Outside of the revenue “framework,” there have been few signs of progress in recent days on a host of matters including a drug-pricing plan and measures to address climate change. The specific tax hikes remain to be detailed, as does any move to suspend or expand a $10,000 cap on the federal deduction of state and local taxes, or SALT.

Meanwhile, Democrats are still working on a new approach on an immigration provision, after the Senate parliamentarian last week said a proposal to allow up to 8 million undocumented immigrants apply for legal permanent residency didn’t qualify for the so-called reconciliation bill. Some climate provisions also are also expected to see GOP parliamentary challenges.

The House Budget Committee on Saturday voted to approve the 2,465 page tax and spending measure on a party-line vote. Leaders hope to bring it to the floor as soon as this week, making changes based on any agreement once it gets to the Rules Committee.

Prospects for that agreement among House lawmakers depends very much on what the Senate caucus can get behind -- especially conservative Democrats Joe Manchin of West Virgina and Kyrsten Sinema of Arizona.

Manchin, Sinema

“We’re just negotiating against ourselves” until it’s clear what Manchin’s and Sinema’s positions are, said moderate House Democrat Ann Kuster of New Hampshire.

Manchin and Sinema have said that they won’t back the House’s current $3.5 trillion draft. Costa said on Friday that Manchin has told him he is comfortable with $1.5 trillion in spending and that a top-line level needs to be figured out quickly.

There are also major policy differences. Manchin said Thursday he doesn’t support expanding Medicare benefits without first addressing the solvency of the program, which provides health insurance for seniors, putting him at odds with Senate Budget Chair Bernie Sanders and other progressives.

The coal-state senator, who chairs the Senate Energy and Natural Resources Committee, also repeatedly in the last week said he has significant concerns about the climate change provisions that are a top goal for Biden and almost every other congressional Democrat.

Progressives’ Demands

Key House moderates, like Blue Dog Coalition leader Stephanie Murphy of Florida, say they share concerns about the size of the budget bill, and would only vote for one that has already been “pre-conferenced” with the Senate, assuring its passage by both chambers.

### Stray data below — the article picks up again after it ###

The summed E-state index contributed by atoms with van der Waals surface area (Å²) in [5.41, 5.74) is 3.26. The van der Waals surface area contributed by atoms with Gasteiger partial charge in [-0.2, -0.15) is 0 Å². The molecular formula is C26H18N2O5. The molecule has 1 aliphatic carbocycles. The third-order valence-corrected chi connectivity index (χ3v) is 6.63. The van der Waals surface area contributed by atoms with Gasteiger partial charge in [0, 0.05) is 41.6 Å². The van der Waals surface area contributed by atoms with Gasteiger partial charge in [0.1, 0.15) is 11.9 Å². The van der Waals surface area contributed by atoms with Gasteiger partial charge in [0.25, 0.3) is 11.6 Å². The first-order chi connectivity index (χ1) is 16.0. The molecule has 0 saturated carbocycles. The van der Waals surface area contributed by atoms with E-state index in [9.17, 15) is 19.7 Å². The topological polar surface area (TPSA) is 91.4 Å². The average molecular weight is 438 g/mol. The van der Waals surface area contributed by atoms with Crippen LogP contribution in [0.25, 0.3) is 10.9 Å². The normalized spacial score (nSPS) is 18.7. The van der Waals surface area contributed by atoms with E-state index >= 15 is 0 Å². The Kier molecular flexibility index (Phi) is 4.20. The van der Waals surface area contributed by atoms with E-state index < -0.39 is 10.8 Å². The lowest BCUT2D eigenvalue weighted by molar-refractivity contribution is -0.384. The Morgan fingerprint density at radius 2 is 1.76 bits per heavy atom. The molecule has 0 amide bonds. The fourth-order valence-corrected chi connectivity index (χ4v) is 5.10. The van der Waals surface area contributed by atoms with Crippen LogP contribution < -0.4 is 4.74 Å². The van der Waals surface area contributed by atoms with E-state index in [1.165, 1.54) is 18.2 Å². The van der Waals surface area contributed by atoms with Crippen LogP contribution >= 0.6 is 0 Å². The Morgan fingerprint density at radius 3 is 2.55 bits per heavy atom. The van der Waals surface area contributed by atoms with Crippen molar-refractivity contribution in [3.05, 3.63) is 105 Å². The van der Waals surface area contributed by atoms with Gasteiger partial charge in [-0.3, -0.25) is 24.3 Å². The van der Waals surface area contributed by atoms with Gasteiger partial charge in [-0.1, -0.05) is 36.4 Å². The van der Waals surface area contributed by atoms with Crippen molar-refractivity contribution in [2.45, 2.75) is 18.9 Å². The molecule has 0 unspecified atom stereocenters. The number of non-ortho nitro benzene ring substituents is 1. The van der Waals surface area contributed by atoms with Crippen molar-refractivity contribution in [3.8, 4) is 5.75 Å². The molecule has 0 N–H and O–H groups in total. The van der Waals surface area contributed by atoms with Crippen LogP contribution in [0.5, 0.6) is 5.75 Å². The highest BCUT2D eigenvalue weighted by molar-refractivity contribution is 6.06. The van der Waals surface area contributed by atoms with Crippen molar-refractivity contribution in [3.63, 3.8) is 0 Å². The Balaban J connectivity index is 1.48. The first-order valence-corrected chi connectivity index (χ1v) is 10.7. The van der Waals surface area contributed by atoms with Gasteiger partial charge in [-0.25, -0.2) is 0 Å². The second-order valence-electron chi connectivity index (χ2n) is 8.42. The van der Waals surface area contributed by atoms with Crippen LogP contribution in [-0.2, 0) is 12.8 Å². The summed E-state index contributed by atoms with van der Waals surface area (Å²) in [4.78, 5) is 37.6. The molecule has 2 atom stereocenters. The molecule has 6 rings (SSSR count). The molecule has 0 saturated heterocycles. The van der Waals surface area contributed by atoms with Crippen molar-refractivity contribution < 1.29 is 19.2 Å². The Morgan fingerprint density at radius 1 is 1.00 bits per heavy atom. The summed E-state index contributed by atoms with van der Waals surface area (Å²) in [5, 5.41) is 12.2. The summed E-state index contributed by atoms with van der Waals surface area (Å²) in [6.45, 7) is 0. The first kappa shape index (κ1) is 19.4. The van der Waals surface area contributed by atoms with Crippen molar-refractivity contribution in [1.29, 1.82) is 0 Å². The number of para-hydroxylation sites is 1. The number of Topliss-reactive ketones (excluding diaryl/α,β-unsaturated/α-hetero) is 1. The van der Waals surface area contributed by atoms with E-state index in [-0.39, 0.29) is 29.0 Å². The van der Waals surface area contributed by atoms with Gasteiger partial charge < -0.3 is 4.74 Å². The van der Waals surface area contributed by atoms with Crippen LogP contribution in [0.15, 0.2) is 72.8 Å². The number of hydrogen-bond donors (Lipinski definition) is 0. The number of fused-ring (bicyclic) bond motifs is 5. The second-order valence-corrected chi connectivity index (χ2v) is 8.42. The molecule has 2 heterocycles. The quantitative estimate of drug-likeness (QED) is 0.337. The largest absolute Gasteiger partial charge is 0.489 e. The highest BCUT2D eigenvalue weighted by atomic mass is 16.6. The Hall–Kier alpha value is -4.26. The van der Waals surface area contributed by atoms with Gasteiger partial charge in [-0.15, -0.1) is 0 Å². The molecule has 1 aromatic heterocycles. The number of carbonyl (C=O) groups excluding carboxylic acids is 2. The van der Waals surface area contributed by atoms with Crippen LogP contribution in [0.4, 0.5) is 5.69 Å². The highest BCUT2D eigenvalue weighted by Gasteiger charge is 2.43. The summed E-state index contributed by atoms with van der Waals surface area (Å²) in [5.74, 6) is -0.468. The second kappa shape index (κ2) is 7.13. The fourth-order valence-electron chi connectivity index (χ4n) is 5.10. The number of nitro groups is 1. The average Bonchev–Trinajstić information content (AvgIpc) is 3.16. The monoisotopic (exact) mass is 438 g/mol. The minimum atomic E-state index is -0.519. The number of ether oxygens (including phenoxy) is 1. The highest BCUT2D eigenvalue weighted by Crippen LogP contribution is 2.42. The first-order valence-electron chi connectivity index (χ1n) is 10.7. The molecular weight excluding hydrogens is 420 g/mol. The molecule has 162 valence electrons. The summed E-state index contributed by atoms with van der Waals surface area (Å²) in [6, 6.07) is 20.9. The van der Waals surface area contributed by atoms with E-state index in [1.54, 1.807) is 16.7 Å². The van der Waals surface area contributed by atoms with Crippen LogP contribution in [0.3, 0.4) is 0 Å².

Congressional Progressive Caucus Chair Pramila Jayapal said Friday that Manchin’s positions aren’t acceptable, but she is willing to sit down with him and Sinema and hear what social programs they want to cut. She said details of an agreement with Senate moderates would need to be “signed in blood” for her to vote for the infrastructure bill, unless the Senate had already passed the larger measure.

“So far there’s been no reason to trust that what they say is actually what they’re going to do,” she said.

As Pelosi works to navigate demands that have held up the two packages, the Senate will enter the week consumed with the uncertain task of clearing legislation that would keep the government operating past Sept. 30 and determining when and how to raise the nation’s debt ceiling.

Debt Showdown

The House last week narrowly approved a bill that would suspend the U.S. debt ceiling until Dec. 16, 2022, and continue funding for government operations until Dec. 3. But in the 50-50 Senate, Republicans say they’ll unite to oppose including the debt limit hike.

Schumer has set up a vote for 5:30 p.m. Monday on the House-passed measure, a move that is little more than a ploy to put Republicans on record in a game of chicken between leaders in each party.

Read More: Congress Juggles Agenda to Avert Government Shutdown and Default

--With assistance from Jennifer Epstein.

To contact the reporters on this story:
Erik Wasson in Washington at ewasson@bloomberg.net;
Laura Litvan in Washington at llitvan@bloomberg.net

To contact the editors responsible for this story:
Joe Sobczyk at jsobczyk@bloomberg.net

Megan Scully, Christopher Anstey

© 2021 Bloomberg L.P. All rights reserved. Used with permission.